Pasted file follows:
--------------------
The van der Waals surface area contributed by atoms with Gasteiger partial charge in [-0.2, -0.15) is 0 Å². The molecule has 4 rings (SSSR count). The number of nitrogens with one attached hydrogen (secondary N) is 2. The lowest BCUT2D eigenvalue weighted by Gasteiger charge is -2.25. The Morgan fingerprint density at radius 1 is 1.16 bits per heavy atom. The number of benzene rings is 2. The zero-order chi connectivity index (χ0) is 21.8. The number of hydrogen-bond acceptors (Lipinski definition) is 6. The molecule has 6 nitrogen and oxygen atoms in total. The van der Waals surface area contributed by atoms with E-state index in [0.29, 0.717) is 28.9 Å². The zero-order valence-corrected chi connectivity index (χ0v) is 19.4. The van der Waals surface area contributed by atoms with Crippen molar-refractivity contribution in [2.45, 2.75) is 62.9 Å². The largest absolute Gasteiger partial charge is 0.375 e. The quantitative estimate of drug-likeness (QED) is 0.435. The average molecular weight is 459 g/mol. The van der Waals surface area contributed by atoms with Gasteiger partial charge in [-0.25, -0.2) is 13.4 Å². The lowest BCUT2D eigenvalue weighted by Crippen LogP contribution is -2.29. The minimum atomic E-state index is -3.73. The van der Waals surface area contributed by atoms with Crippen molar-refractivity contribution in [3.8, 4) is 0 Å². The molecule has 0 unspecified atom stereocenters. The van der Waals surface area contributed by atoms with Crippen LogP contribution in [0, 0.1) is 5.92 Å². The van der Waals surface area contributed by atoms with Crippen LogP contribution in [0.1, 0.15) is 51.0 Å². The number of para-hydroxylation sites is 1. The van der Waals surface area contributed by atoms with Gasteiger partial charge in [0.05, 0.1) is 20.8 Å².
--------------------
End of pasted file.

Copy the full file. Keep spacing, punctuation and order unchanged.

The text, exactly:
The van der Waals surface area contributed by atoms with Gasteiger partial charge in [-0.2, -0.15) is 0 Å². The molecule has 4 rings (SSSR count). The number of nitrogens with one attached hydrogen (secondary N) is 2. The lowest BCUT2D eigenvalue weighted by Gasteiger charge is -2.25. The Morgan fingerprint density at radius 1 is 1.16 bits per heavy atom. The number of benzene rings is 2. The zero-order chi connectivity index (χ0) is 21.8. The number of hydrogen-bond acceptors (Lipinski definition) is 6. The molecule has 6 nitrogen and oxygen atoms in total. The van der Waals surface area contributed by atoms with E-state index in [0.29, 0.717) is 28.9 Å². The zero-order valence-corrected chi connectivity index (χ0v) is 19.4. The van der Waals surface area contributed by atoms with Crippen molar-refractivity contribution in [2.45, 2.75) is 62.9 Å². The largest absolute Gasteiger partial charge is 0.375 e. The quantitative estimate of drug-likeness (QED) is 0.435. The average molecular weight is 459 g/mol. The van der Waals surface area contributed by atoms with Gasteiger partial charge in [-0.25, -0.2) is 13.4 Å². The lowest BCUT2D eigenvalue weighted by Crippen LogP contribution is -2.29. The minimum atomic E-state index is -3.73. The van der Waals surface area contributed by atoms with Crippen molar-refractivity contribution in [3.8, 4) is 0 Å². The molecule has 0 unspecified atom stereocenters. The van der Waals surface area contributed by atoms with Crippen LogP contribution in [0, 0.1) is 5.92 Å². The van der Waals surface area contributed by atoms with Crippen LogP contribution in [0.1, 0.15) is 51.0 Å². The number of para-hydroxylation sites is 1. The van der Waals surface area contributed by atoms with Gasteiger partial charge in [0.05, 0.1) is 20.8 Å².